Fourth, Jesus utters his final words from the cross: “It is finished” (Jn. 19:30). This not only refers to the end of Jesus’ earthly life, a time at which he dies, but, more importantly, the fulfillment and completion of the work he came to do. It is not merely a chronological reference, pointing to the end-point of a period of time. Significantly, it is also a theological reference, the completion of his work of addressing sin (Gen. 3; Rom. 5:12-21), so that we might have peace with God (Rom. 5:1). Jesus came to propitiate God’s wrath and to forgive sins (Rom. 3:21-26; 1 Jn. 4:10), to remove the fear of death (Heb. 2:14), to destroy the works of the devil (1 Jn. 3:8), and to triumph over the principalities and the powers (Col. 2:14-15). D. A. Carson writes,

In the Greek text, the cry itself is one word, tetelestai. As an English translation, It is finished captures only part of the meaning, the part that focuses on completion. Jesus’ work was done. But this is no cry of defeat; nor is it merely an announcement of imminent death (though it is not less than that). The verb teleō from which this form derives denotes the carrying out of a task, and in religious contexts bears the overtone of fulfilling one’s religious obligations. Accordingly, in the light of the impending cross, Jesus could earlier cry, ‘I have brought you glory on earth by completing (teleiōsas; i.e. by accomplishing) the work you gave me to do’ (17:4). ‘Having loved his own who were in the world, he loved them eis telos—not only ‘to the end’ but to the full extent mandated by his mission. And so, on the brink of death, Jesus cries out, It is accomplished!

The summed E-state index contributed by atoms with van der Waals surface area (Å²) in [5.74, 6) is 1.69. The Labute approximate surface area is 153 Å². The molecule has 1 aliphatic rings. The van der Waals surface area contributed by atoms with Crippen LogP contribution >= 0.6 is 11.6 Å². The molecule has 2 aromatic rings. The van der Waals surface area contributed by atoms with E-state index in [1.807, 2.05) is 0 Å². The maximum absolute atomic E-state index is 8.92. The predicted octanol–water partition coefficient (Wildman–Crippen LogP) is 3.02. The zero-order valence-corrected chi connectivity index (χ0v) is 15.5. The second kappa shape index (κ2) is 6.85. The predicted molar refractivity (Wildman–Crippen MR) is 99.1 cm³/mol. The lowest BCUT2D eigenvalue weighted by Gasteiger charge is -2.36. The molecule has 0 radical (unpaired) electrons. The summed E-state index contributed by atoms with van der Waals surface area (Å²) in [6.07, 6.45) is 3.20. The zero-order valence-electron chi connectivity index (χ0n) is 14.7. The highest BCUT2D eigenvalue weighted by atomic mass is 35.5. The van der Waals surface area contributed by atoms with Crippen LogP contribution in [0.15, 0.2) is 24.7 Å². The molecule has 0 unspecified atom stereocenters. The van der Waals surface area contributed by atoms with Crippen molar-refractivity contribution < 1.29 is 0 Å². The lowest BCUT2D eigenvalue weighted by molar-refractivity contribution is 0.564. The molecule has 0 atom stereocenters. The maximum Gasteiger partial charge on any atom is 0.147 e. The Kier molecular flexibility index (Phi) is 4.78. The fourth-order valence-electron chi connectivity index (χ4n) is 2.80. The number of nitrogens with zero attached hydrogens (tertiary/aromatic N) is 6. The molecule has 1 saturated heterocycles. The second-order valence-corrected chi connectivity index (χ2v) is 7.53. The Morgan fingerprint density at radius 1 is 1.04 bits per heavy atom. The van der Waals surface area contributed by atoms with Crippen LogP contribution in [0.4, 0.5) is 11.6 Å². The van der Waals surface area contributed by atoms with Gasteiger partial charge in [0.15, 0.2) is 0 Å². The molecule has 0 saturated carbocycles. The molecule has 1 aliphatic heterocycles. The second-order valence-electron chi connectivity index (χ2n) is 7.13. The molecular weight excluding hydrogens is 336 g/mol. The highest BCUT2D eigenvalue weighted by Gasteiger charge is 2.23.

Another gloriously concludes, what is most important about Jesus’ last works is the truth that “Jesus work was finished. He came to work God’s work, and this meant dying on the cross for the world salvation. This mighty work of redemption has now reached its culmination. . . . Jesus died with the cry of the Victor on his lips. This is not the moan of the defeated, nor the sigh of patient resignation. It is the triumphant recognition that He has now fully accomplished the work that He came to do.”